Researchers urge states to take serious look at attendance data
By Alisha Kirby
October 1, 2018
(District of Columbia) Schools struggling to close achievement gaps between student subgroups should take a deeper look at their attendance data, as new research has found linkage between absenteeism rates and some demographic factors such as race, ethnicity, language, and poverty and disability status.
For instance, English language learners and Native American students were the most likely to miss three or more days of school in a month’s time, according to the Economic Policy Institute–those same students who missed school more frequently noticeably saw their academic performance get worse.
Students only have to miss two days of school each month to become chronically absent.
Economist Emma García said that as more states have committed to reducing chronic absenteeism as part of their state plans under the Every Student Succeeds Act, more data is being collected, and school officials should look more closely into student-level attendance to identify problem areas and specific interventions.
“Given that most states are using ‘chronic absenteeism’ as a metric in their ESSA accountability plans, understanding the drivers of absenteeism, what the characteristics of those experiencing higher rates of absenteeism are–and how absenteeism affects student performance is more important than ever,” García said in a statement. “The move in education policy toward widening accountability indicators to include indicators of ‘school quality or student success,’ such as absenteeism, is important and useful.”
Since the passage of ESSA in 2015, 36 states and the District of Columbia have named chronic absenteeism as a student success metric in their state accountability plans. Chronic absenteeism is associated with lower academic performance in school, as well as long-term negative impacts, such as an increased likelihood of being incarcerated at some point.
Using National Assessment of Education Progress data from 2003 and 2015, researchers at the Economic Policy Institute found that 2015, one-in-five eighth graders missed three or more days a month—a proxy for chronic absenteeism.
Absenteeism rates varied significantly among different groups. Both English language learners and Native American youth were the most likely to miss three or more days of school per month–both at about 24 percent. This was followed by Black students, at 23 percent, Hispanic children at 19 percent, white students at about 18 percent, and Asian children at just under 9 percent.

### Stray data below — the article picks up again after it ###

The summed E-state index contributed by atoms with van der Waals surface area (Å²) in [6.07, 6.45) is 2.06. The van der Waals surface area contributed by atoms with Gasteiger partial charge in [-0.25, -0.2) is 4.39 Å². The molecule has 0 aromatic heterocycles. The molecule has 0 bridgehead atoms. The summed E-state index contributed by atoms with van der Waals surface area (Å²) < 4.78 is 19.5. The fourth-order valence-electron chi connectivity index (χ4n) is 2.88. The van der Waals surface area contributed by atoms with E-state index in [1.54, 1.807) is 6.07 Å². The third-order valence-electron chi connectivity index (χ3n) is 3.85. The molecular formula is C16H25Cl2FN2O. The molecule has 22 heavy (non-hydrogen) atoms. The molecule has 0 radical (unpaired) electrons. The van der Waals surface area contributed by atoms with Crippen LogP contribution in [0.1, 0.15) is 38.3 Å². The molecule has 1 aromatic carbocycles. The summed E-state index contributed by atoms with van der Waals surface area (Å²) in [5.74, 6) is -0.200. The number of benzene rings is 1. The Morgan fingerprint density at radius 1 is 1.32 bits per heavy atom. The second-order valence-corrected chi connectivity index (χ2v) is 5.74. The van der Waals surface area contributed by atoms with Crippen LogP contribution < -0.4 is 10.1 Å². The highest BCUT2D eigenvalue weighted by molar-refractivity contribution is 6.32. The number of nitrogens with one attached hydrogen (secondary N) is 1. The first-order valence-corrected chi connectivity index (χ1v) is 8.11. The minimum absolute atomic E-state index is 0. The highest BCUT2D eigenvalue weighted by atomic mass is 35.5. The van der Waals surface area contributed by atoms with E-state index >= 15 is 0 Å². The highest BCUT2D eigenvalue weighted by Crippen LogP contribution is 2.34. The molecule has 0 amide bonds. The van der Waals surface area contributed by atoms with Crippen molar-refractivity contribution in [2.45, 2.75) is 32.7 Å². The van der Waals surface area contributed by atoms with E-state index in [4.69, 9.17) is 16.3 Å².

Rates were also pointedly impacted by disability and poverty status. Researchers found that 26 percent of students with an individualized education plan missed three or more days of school in the month prior to taking the National Assessment of Educational Progress math assessment. The same was found among more than 40 percent of students eligible for free- or reduced-price meals.
The study showed that, among students missing more than 10 days of school, the shares of those eligible for free lunch and students with disabilities were more than double the shares of higher income and non-IEP students.
Researchers concluded that policymakers would have to dig deeper into the data they collect to not only identify which student groups are struggling with poor attendance, but to determine steps that can be taken to address the issues they face.
Low-income students may be dealing with health issues, food insecurity, or a lack of access to reliable transportation among numerous other factors—many of which districts have already begun addressing by partnering with local health clinics, implementing food pantry programs and even working with ridesharing services to get kids to class.
Authors of the report noted that poor attendance negatively impact all students, however, and that districts must work to get all children to school in order to improve student outcomes.
“The bottom line is that the more days of school a student misses, the poorer his or her performance will be, irrespective of gender, race, ethnicity, disability, or poverty status,” Elaine Weiss, former national coordinator of the Broader Bolder Approach to Education and one of the lead authors of the report, said in a statement. “In order to help students succeed in school, policymakers should make reducing absenteeism a top priority.”